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Moderators of Guided and Unguided Self-Help for Depression: The Role of Self-Regulation
AuthorEpstein, Emerson Michael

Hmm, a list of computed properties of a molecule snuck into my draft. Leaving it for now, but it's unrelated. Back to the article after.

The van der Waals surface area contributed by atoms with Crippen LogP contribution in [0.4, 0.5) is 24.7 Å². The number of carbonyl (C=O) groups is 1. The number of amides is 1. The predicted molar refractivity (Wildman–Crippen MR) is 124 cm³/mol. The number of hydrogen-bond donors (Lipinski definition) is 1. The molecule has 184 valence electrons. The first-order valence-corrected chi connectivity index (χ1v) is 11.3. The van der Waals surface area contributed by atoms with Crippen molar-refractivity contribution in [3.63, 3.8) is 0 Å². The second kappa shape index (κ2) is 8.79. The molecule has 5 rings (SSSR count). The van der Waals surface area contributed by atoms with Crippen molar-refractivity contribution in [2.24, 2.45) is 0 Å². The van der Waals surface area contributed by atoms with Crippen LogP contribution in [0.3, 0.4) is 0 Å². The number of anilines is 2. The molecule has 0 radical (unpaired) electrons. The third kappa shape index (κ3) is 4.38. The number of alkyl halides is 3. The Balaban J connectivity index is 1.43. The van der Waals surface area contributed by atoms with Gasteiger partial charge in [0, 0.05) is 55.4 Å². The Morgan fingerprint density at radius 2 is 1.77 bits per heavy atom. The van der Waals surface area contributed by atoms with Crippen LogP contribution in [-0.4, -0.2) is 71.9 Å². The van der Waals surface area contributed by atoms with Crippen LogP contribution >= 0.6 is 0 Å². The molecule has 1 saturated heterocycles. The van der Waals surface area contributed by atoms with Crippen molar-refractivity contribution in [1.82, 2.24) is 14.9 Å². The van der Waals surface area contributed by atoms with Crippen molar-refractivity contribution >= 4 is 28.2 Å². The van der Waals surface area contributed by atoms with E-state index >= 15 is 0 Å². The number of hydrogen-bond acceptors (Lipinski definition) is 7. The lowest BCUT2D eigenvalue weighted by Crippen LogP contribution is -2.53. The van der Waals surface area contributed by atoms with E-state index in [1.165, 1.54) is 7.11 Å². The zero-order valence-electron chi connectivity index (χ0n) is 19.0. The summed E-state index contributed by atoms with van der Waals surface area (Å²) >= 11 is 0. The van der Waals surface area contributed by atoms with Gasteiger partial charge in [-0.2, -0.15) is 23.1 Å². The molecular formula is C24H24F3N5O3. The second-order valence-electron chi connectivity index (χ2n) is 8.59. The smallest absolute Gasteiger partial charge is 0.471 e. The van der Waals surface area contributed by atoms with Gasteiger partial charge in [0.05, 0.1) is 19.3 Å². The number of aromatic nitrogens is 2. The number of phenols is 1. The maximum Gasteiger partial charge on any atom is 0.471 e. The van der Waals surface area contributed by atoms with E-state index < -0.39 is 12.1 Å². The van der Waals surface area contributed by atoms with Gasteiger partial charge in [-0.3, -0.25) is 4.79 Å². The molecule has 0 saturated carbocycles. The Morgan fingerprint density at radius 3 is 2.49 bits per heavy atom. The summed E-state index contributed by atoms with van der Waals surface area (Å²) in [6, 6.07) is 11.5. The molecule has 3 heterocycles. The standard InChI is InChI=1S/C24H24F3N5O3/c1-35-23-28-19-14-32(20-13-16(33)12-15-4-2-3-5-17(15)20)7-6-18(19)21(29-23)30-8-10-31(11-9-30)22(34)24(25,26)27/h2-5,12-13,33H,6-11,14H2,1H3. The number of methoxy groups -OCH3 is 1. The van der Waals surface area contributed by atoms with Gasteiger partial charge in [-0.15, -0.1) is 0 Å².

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Self-help interventions for depression have been used to help reduce the gap inthe need for treatment and the availability of resources. However, not everyone benefits from self-help and unguided self-help tends to have poorer treatment response and higher dropout than guided self-help. Nonetheless, some people still benefit from unguided self- help. Unguided self-help leans heavily on the individual to initiate and maintain change and those with self-regulation are more like to engage in change on their own. The purpose of this study was to understand the self-regulatory processes that may be used to stratify patients into guided and unguided interventions. Using theories of self-regulation, we proposed four self-regulatory processes that impact change, are known to be variable in depressive disorders, and might affect whom benefits from guided versus unguided self-help: autonomous motivation, goal specificity, response inhibition, and delay discounting. After enrolling 336 participants and included 184 in our primary analyses, we observed significant treatment effects of our two self-help groups. We did not observe a significant difference between our two experimental groups on any outcomes (e.g., treatment response, odds of completing, etc.). Significant interactions between these self- regulatory variables and our group term were seldom observed. Some self-regulatory processes did predict outcomes for our entire sample. Implications for future research are discussed.